In my last essay, I talked about the importance of physical self-awareness. In this essay, I want to explore another aspect of self-awareness that’s important: metacognition.
Metacognition is the act of “thinking about thinking,” paying attention to your own thought processes. Because my clients are interested in becoming better problem-solvers, we tend to invest quite a lot of time in cataloging and refining how they approach problems. If you want to become a better problem solver, paying attention to and evaluating your own problem-solving process is incredibly helpful.
What is a Metacognitive Skill?
We can group all metacognitive skills into three categories: planning, executing, and evaluating. I like to think of this three-step process as how you might navigate if you were lost in the woods: planning is picking a direction to walk in, executing is walking in that direction, and evaluating is pausing and looking around to see if you’re heading in the right direction.
Planning: Picking a Direction to Walk In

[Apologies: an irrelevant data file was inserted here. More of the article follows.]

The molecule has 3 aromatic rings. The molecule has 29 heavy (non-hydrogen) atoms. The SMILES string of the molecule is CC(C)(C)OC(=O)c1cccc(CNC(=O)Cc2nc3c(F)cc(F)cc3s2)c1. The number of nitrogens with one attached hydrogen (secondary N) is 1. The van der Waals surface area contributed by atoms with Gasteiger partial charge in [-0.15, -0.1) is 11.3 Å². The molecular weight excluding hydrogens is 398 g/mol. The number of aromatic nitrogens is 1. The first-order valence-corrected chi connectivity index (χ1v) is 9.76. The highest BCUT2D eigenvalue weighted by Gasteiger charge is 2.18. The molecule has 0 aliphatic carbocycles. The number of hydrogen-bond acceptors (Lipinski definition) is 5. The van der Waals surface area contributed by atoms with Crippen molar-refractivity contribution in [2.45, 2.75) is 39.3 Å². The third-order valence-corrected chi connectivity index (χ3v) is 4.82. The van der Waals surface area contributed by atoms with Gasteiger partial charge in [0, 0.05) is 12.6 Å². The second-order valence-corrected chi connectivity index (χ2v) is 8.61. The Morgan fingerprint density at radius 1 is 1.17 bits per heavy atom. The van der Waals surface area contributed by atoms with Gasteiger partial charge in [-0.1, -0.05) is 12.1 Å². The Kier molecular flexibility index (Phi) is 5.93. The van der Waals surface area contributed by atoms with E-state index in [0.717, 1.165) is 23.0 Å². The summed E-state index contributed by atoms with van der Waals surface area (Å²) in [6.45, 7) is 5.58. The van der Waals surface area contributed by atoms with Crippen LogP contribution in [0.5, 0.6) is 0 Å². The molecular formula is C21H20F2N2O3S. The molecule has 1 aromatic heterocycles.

Planning skills are those that help you define a problem, break it down into tractable chunks, set up a productive environment, and pick an appropriate framework or approach. Here are some planning skills:
- Writing down a problem statement: “I’m going to write a job description for a designer that we can post on our website.”
- Outlining the various components of the problem you’re staring at: “I need to figure out what the relevant skills are, how much we’re prepared to pay this person, what we want to say about working here, and how many years of experience we want.”
- Generating possible approaches: “I could just sit down and write this. I could also look for information by talking to peers at my company about this, talking to friends of mine who have hired designers before, or looking at Linkedin job posts for similar jobs”.
- Coming up with a plan: “First I’m going to write an outline, then a first draft, then I’m going to polish it as best I can, then I’m going to message coworkers asking for feedback”
- Creating an environment conducive to good work: putting on music that helps you focus, setting your…